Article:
Cocks (almost) don't have a penis, a trait common to 97% of bird species, but they can grow one when the expression of the Bmp4 gene is prevented. The expression of this gene causes the percursor of the phallus in the chick embryo to undergo apoptosis (cell death) and Bmp genes are also involved in 3 other bird traits: feather development, toothlessness and beak shape. In penis-less bird species, copulation requires a sex maneuver nicknamed the cloacal kiss (in French) which requires a full cooperation of the female (3 min of tender parrot sex). In species where males have a penis, like ducks, females are less lucky: the coevolution of the rather convoluted morphology of male and female genitalia has been hypothezised to occur through sexual conflict [many previouslies]. The evolutionary mechanisms that drove phallus reduction in most birds species are still unknown.
Nicolas Guéguen is a researcher in human behaviour who runs curious and somehow whimsical experiments. With the help of a small army of "confederates", he studies the effects of various stimuli, including dogs, smiles, fireman uniforms, bust size (inflatable), hair color, music, flowers, figurines, touching, mirrors, names etc. on the courtship, sexual, helping, chivalrous, tipping, buying, hiring, compliance or eating behaviour of unsuspecting victims. Because not all experiments are successful, he has also published one failure in the Journal of Articles in Support of the Null Hypothesis. Selected papers are listed below the fold. [more inside]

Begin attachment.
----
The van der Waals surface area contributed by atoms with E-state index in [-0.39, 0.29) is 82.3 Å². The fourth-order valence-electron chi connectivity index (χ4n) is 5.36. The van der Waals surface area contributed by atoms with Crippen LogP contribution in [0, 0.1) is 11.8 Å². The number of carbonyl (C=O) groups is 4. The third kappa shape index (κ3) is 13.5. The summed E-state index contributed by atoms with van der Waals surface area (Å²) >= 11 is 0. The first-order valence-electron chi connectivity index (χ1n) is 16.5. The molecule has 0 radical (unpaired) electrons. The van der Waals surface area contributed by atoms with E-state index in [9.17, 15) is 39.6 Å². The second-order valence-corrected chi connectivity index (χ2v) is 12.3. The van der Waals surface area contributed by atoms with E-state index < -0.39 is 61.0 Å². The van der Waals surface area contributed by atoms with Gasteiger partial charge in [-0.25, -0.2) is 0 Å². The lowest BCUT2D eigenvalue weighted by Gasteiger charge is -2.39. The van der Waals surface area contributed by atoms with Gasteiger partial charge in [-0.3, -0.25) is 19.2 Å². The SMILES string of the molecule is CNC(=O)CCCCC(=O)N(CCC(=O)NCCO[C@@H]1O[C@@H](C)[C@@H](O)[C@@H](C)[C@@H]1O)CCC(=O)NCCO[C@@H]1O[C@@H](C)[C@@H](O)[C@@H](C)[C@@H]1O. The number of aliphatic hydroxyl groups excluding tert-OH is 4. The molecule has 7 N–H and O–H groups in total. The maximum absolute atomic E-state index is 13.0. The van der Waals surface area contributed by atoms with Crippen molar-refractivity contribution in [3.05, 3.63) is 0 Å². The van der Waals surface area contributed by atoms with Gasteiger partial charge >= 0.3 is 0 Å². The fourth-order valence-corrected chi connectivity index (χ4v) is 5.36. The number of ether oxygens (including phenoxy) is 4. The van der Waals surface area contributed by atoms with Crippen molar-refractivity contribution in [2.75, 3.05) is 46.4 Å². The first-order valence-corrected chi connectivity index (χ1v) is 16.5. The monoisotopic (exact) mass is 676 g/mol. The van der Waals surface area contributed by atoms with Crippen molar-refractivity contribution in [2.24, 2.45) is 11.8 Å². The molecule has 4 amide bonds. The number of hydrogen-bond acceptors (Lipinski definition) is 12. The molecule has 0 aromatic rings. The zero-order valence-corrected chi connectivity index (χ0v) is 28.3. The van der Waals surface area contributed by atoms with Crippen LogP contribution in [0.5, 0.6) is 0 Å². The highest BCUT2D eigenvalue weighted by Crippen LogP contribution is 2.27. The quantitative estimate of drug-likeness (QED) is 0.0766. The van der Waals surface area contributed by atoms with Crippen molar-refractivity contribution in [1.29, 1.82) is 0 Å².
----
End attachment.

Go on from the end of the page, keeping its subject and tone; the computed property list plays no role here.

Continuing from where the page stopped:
Bats eavesdrop on the sound of copulating flies (includes grainy sextape). Another summary with additional comments.
Sex: wot's the big deal is a sex exhibition for kids currently taking place at the Cité des Sciences in Paris. Pre-teens can learn about love, puberty, making love and making babies, and they can also experiment a little bit. The show is based on Willies: a user's guide (in French: Le zizi sexuel) by Swiss comics creator Zep, and features the rising star of French playgrounds, Titeuf (NSFW unless you're a French preteen)
EU Tube: sharing the sigh(t)s and
soundsmoans of Europe. Human rights around the world? 700 views. A smoke-free Europe? 2300 views. 44 seconds of sex scenes from award-winning, popular European movies? 1,900,000 views. The European Commission just launched its own YouTube channel, using the oldest marketing trick ever, all for 350 Euros per clip (link includes the list of films), even though the usual suspects aren't happy.